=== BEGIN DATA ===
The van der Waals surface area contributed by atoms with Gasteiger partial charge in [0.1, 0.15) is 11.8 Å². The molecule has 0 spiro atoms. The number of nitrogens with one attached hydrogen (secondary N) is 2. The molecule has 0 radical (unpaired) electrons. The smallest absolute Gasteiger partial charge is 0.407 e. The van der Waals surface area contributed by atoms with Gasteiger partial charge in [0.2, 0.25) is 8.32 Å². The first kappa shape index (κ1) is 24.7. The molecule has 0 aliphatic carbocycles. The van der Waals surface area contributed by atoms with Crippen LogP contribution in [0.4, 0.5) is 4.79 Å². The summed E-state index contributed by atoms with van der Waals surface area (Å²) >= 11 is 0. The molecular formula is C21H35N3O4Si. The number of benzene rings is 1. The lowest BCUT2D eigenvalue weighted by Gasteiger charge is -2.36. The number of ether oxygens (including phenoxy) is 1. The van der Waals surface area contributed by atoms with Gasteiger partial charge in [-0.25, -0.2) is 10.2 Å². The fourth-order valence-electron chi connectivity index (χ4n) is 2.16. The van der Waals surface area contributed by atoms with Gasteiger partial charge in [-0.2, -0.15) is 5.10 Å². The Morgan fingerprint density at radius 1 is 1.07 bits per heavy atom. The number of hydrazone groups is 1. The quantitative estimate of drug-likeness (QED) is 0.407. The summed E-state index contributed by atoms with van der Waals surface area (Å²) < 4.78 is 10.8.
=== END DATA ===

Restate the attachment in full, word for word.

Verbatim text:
The van der Waals surface area contributed by atoms with Gasteiger partial charge in [0.1, 0.15) is 11.8 Å². The molecule has 0 spiro atoms. The number of nitrogens with one attached hydrogen (secondary N) is 2. The molecule has 0 radical (unpaired) electrons. The smallest absolute Gasteiger partial charge is 0.407 e. The van der Waals surface area contributed by atoms with Gasteiger partial charge in [0.2, 0.25) is 8.32 Å². The first kappa shape index (κ1) is 24.7. The molecule has 0 aliphatic carbocycles. The van der Waals surface area contributed by atoms with Crippen LogP contribution in [0.4, 0.5) is 4.79 Å². The summed E-state index contributed by atoms with van der Waals surface area (Å²) >= 11 is 0. The molecular formula is C21H35N3O4Si. The number of benzene rings is 1. The lowest BCUT2D eigenvalue weighted by Gasteiger charge is -2.36. The number of ether oxygens (including phenoxy) is 1. The van der Waals surface area contributed by atoms with Gasteiger partial charge in [-0.25, -0.2) is 10.2 Å². The fourth-order valence-electron chi connectivity index (χ4n) is 2.16. The van der Waals surface area contributed by atoms with Gasteiger partial charge in [-0.2, -0.15) is 5.10 Å². The Morgan fingerprint density at radius 1 is 1.07 bits per heavy atom. The number of hydrazone groups is 1. The quantitative estimate of drug-likeness (QED) is 0.407. The summed E-state index contributed by atoms with van der Waals surface area (Å²) < 4.78 is 10.8.